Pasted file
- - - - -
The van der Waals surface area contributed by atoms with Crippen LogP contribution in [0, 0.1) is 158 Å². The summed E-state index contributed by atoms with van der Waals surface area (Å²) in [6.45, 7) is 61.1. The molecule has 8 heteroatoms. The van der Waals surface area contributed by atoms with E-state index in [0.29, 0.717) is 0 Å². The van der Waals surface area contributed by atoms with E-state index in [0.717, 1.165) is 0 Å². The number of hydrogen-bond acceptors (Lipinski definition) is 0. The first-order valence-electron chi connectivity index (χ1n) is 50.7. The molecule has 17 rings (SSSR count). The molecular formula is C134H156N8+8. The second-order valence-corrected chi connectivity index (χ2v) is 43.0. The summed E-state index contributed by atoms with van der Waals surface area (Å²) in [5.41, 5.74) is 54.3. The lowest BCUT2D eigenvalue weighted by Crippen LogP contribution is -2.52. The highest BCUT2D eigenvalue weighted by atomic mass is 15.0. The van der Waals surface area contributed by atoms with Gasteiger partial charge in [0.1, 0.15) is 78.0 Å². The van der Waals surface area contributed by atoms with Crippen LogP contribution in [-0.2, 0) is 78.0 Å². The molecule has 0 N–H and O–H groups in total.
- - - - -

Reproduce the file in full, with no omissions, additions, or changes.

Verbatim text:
The van der Waals surface area contributed by atoms with Crippen LogP contribution in [0, 0.1) is 158 Å². The summed E-state index contributed by atoms with van der Waals surface area (Å²) in [6.45, 7) is 61.1. The molecule has 8 heteroatoms. The van der Waals surface area contributed by atoms with E-state index in [0.29, 0.717) is 0 Å². The van der Waals surface area contributed by atoms with E-state index in [0.717, 1.165) is 0 Å². The number of hydrogen-bond acceptors (Lipinski definition) is 0. The first-order valence-electron chi connectivity index (χ1n) is 50.7. The molecule has 17 rings (SSSR count). The molecular formula is C134H156N8+8. The second-order valence-corrected chi connectivity index (χ2v) is 43.0. The summed E-state index contributed by atoms with van der Waals surface area (Å²) in [5.41, 5.74) is 54.3. The lowest BCUT2D eigenvalue weighted by Crippen LogP contribution is -2.52. The highest BCUT2D eigenvalue weighted by atomic mass is 15.0. The van der Waals surface area contributed by atoms with Gasteiger partial charge in [0.1, 0.15) is 78.0 Å². The van der Waals surface area contributed by atoms with Crippen LogP contribution in [-0.2, 0) is 78.0 Å². The molecule has 0 N–H and O–H groups in total.